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Lack of Opposition, Civil Society Voices in Zanu PF Feud Baffles Observers

Emmerson Mnangagwa, right, is sworn in as vice president by Zimbabwean President Robert Mugabe at State House in Harare, Friday, Dec, 12, 2014. (AP Photo/Tsvangirayi Mukwazhi)

The tension within Zanu-PF ahead of its 2014 national congress, has been characterized by many as the worst the ruling party has experienced.

However, despite the uncertainty that ensured, due to the removal of elected mayors and parliamentarians, many noted the absence of the voices of opposition political parties and civil society.

Studio 7’s Ndimyake Mwakalyelye, sought perspectives from media and gender consultant Simbiso Marimbe of the Federation of African Media Women-Zimbabwe, and political analyst Nkululeko Sibanda of Huddersfield University in London.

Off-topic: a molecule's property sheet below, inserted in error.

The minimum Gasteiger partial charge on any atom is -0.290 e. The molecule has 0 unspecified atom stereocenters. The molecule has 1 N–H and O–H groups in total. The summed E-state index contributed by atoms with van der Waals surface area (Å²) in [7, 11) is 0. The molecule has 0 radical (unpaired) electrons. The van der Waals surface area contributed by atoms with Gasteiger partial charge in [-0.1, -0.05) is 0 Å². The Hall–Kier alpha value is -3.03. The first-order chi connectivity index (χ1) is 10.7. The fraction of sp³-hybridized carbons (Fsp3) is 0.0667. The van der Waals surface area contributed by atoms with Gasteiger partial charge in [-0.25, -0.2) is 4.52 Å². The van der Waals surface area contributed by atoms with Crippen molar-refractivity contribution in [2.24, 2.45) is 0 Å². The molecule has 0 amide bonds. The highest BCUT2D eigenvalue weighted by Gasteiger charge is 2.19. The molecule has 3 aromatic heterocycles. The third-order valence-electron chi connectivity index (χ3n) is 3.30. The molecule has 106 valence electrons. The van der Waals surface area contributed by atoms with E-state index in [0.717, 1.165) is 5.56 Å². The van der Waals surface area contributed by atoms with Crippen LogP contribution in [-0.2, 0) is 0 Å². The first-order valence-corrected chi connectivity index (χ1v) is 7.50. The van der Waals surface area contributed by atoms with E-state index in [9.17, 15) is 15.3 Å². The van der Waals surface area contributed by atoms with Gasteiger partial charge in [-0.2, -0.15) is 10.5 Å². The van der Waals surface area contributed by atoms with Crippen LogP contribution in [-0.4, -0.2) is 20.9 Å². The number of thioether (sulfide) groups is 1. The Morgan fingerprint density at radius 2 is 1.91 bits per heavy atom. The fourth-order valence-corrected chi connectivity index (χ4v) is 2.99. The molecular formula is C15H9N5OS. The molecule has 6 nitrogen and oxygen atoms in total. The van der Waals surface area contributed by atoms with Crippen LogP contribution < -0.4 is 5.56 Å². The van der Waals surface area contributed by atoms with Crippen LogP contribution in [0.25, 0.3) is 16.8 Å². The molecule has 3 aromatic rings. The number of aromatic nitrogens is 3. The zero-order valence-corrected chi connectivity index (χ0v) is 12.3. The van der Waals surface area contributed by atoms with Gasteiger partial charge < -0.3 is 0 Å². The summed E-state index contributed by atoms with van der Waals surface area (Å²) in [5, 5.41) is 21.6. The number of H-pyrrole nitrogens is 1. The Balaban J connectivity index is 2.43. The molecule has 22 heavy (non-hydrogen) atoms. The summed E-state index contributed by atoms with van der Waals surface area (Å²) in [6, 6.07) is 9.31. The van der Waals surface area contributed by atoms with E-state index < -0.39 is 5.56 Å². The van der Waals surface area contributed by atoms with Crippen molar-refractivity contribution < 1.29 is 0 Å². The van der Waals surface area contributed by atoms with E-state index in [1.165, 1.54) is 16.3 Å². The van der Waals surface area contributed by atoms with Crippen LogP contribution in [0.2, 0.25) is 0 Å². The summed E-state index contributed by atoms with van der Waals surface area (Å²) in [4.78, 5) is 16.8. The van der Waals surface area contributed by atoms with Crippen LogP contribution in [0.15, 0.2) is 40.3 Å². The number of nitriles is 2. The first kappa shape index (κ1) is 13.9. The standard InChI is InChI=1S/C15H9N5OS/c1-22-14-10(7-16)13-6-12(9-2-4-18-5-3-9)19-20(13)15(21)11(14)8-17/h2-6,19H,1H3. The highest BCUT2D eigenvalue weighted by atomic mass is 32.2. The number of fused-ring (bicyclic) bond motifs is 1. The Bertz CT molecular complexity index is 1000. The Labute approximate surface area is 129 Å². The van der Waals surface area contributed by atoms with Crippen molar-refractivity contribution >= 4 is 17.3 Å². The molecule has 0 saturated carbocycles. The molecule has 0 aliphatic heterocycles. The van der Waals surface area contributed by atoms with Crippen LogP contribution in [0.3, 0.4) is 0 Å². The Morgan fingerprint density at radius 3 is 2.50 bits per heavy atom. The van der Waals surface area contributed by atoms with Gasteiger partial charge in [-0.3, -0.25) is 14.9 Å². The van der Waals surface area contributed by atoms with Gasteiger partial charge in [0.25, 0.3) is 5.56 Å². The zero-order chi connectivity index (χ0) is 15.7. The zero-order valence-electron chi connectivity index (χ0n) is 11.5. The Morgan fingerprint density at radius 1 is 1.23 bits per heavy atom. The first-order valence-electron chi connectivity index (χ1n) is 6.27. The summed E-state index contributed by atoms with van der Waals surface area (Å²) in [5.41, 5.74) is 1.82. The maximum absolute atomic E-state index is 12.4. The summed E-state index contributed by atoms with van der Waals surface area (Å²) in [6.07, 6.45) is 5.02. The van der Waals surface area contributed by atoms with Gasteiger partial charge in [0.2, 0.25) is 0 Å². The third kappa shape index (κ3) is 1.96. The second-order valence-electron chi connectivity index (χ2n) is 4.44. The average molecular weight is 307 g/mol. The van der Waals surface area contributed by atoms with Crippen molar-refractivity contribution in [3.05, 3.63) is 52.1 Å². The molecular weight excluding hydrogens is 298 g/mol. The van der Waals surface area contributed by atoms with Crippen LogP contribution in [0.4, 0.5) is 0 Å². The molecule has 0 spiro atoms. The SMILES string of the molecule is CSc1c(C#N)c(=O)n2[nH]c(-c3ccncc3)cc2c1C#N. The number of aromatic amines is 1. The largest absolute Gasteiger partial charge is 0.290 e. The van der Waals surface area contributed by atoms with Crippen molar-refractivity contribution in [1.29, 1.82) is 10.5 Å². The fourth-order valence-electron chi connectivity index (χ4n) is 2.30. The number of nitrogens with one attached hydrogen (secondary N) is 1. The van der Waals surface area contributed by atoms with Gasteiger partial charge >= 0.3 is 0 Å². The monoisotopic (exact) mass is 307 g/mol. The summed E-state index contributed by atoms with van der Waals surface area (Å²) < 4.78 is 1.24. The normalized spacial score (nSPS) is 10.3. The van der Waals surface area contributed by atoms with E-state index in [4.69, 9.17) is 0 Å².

Sibanda said, “The whole crisis in Zanu PF was a crisis of personalities and this problem obtains in both civil society and the country and in the opposition as well.”

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The Zanu PF feud pitted factions allegedly led by recently appointed Vice President Emmerson Mnangagwa and former Vice President Joice Mujuru, who was booted out of the party following allegations that she wanted to topple Mr. Mugabe using unconstitutional ways.

The former vice president has dismissed these allegations as misguided and designed to elliminate from the ruling party.